November 25, 2018 at 9:00 pm #7100CaseylburrussParticipant
Hey all. I don’t really have much to add however reading through this discussion chain it reminded me of a conversation I was having with one of my patients who recently was seeking my opinion on conservative versus surgery for a SLAP tear. By the way, this guy should not get surgery.
I won’t bore you with all the details of his injury etc. however after giving my professional opinion (lets try PT first), he hit me with a question that kind of stumped me. His question was along the lines of “So are you telling me I’m going to have to do all these exercises and stretches for the rest of my life to feel better in order to get to where I want to be with my shoulder and do what I want to do?” making other comments like “if I get surgery it sounds like more work up front but less work in the long run”
I realize without a lot of detail it is hard to give me super specific advice on what to say but wondering if anyone has had similar interactions or discussions with their patients? Cam, what would you say to this guy if he had similar questions about his knee. For example, maybe after his therapy session with his exercises he feels and moves better but to him that’s an hour out of his day he is dedicating to his knee. Relaying the “first line therapy” idea to the patient with evidence, like this article, is great to have however what I hadn’t thought about is what are these conservative people at 24 months follow-up still doing regarding their HEP? Are they still dedicating a lot of their time to their exercises versus those who had surgery and are 2 years out. I wish I had better insight or experience to better communicate with my patients on what their management will need to be in the long run with conservative management. Just some food for thought.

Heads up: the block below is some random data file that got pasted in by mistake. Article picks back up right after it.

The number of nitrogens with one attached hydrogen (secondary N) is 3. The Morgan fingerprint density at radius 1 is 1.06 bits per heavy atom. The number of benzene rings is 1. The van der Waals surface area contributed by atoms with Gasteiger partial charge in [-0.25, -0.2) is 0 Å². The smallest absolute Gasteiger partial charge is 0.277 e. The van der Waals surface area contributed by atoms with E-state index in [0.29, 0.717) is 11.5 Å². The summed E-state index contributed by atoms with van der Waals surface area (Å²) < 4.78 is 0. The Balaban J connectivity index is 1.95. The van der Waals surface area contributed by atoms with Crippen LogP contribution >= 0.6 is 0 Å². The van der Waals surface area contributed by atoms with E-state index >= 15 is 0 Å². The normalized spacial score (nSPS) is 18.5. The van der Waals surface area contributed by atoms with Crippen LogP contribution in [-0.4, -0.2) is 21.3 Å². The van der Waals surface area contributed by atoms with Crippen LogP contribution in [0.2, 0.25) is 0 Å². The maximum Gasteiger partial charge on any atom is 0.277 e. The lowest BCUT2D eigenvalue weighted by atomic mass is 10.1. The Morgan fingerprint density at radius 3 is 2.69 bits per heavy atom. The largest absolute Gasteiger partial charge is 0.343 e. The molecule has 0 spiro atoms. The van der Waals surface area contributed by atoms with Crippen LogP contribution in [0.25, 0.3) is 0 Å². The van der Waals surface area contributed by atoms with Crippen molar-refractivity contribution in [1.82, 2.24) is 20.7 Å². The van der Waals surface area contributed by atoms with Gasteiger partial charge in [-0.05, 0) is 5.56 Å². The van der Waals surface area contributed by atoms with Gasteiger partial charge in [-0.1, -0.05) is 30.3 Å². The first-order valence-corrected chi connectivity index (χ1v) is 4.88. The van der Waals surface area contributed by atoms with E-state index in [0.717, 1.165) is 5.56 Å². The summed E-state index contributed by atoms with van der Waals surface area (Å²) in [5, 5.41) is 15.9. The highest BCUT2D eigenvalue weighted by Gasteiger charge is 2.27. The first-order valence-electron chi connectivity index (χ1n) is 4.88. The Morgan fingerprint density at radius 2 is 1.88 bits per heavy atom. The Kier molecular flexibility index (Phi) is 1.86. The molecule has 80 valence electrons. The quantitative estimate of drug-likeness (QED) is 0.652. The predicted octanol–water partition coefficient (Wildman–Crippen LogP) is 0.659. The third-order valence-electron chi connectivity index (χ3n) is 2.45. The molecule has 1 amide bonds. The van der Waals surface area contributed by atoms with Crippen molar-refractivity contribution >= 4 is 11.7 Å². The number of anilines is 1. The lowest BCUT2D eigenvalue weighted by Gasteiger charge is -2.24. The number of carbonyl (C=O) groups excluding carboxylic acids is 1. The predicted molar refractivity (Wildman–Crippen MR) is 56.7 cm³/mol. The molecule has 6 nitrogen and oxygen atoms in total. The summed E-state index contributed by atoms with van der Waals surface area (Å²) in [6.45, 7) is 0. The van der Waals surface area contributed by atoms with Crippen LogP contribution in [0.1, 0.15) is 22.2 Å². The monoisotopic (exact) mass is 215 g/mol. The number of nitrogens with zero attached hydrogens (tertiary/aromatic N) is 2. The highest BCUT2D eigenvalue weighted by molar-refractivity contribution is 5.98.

November 28, 2018 at 8:28 am #7131Jon LesterParticipant
This discussion resonates with right now in particular. I’ve been treating a guy with what appeared at first to be a partical RTC tear from a traumatic traction injury (caught himself from falling from a roof). At IE, he was actually the one advocating for conservative tx before I got the chance to bring up the conversation. He wanted to avoid further imaging, sx, and any other medical management, which I thought lined us up for a pretty successful bout of conservative care.
I’ve seen him 5 times up until yesterday and he was making decent progress at first. He was able to reach his forehead with his R hand after not being able to lift it beyond 60 deg elevation at IE. He was having a somewhat easier time doing ADLs – was able to eat with his R hand, get dressed slightly easier, and wash his left arm with his R hand. However, over the past three visits, he has developed significant mm guarding, N/T in his fingers, shooting pains throughout UE, and other signs of possible nerve originated symptoms. At this time, we had made no progress over the past 2 weeks and the pt appeared to be getting more painful as these shooting pains worsened. I suspected that he might have a brachial plexus traction injury or something similar at his IE, but it wasn’t until more recently that it became more apparent.
Because of the new onset of symptoms, he began to worsen within session too. Anything I tried made him more painful and he was noticing more difficulty with the ADLs described above. I had the discussion with the pt about how it did not appear that conservative management was appropriate for him at this time due to his onset of neurological symptoms and worsening of UE ROM/strength. We decided yesterday to refer him back to his referring physician for further consult. It was a joint decision and he was definitely on-board because he knew that his recent deterioration was a good reason for some form of continued medical management outside of PT (e.g. imaging, pharmacological intervention, etc). He is still on my schedule moving forward but we plan on changing his appts as appropriate based on his consult.